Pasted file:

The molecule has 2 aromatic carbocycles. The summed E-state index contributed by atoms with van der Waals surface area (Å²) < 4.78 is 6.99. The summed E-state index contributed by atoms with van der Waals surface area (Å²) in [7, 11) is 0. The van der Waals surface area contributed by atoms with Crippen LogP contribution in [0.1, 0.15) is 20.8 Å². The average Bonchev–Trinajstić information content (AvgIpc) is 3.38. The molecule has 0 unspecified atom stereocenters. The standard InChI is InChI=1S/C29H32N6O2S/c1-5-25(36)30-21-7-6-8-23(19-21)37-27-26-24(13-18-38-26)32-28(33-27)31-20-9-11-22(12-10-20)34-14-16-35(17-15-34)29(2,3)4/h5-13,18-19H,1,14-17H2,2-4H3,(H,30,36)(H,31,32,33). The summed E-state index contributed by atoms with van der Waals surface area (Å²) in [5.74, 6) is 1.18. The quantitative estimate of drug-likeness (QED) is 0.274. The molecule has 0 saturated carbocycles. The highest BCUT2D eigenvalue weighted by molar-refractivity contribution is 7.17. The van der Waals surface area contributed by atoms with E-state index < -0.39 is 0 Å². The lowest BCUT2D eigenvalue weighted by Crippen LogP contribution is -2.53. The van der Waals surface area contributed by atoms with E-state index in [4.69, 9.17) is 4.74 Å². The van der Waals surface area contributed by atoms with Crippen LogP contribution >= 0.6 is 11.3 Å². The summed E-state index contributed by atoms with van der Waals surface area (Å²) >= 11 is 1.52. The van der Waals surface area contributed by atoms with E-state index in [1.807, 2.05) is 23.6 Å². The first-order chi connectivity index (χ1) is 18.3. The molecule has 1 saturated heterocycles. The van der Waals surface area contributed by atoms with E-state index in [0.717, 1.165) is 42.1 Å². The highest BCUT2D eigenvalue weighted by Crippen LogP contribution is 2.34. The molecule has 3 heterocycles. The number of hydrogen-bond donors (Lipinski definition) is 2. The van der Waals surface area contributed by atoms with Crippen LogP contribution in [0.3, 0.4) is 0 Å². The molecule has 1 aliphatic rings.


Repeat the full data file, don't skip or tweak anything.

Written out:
The molecule has 2 aromatic carbocycles. The summed E-state index contributed by atoms with van der Waals surface area (Å²) < 4.78 is 6.99. The summed E-state index contributed by atoms with van der Waals surface area (Å²) in [7, 11) is 0. The van der Waals surface area contributed by atoms with Crippen LogP contribution in [0.1, 0.15) is 20.8 Å². The average Bonchev–Trinajstić information content (AvgIpc) is 3.38. The molecule has 0 unspecified atom stereocenters. The standard InChI is InChI=1S/C29H32N6O2S/c1-5-25(36)30-21-7-6-8-23(19-21)37-27-26-24(13-18-38-26)32-28(33-27)31-20-9-11-22(12-10-20)34-14-16-35(17-15-34)29(2,3)4/h5-13,18-19H,1,14-17H2,2-4H3,(H,30,36)(H,31,32,33). The summed E-state index contributed by atoms with van der Waals surface area (Å²) in [5.74, 6) is 1.18. The quantitative estimate of drug-likeness (QED) is 0.274. The molecule has 0 saturated carbocycles. The highest BCUT2D eigenvalue weighted by molar-refractivity contribution is 7.17. The van der Waals surface area contributed by atoms with E-state index < -0.39 is 0 Å². The lowest BCUT2D eigenvalue weighted by Crippen LogP contribution is -2.53. The van der Waals surface area contributed by atoms with E-state index in [4.69, 9.17) is 4.74 Å². The van der Waals surface area contributed by atoms with Crippen LogP contribution >= 0.6 is 11.3 Å². The summed E-state index contributed by atoms with van der Waals surface area (Å²) >= 11 is 1.52. The van der Waals surface area contributed by atoms with E-state index in [1.807, 2.05) is 23.6 Å². The first-order chi connectivity index (χ1) is 18.3. The molecule has 1 saturated heterocycles. The van der Waals surface area contributed by atoms with E-state index in [0.717, 1.165) is 42.1 Å². The highest BCUT2D eigenvalue weighted by Crippen LogP contribution is 2.34. The molecule has 3 heterocycles. The number of hydrogen-bond donors (Lipinski definition) is 2. The van der Waals surface area contributed by atoms with Crippen LogP contribution in [0.3, 0.4) is 0 Å². The molecule has 1 aliphatic rings.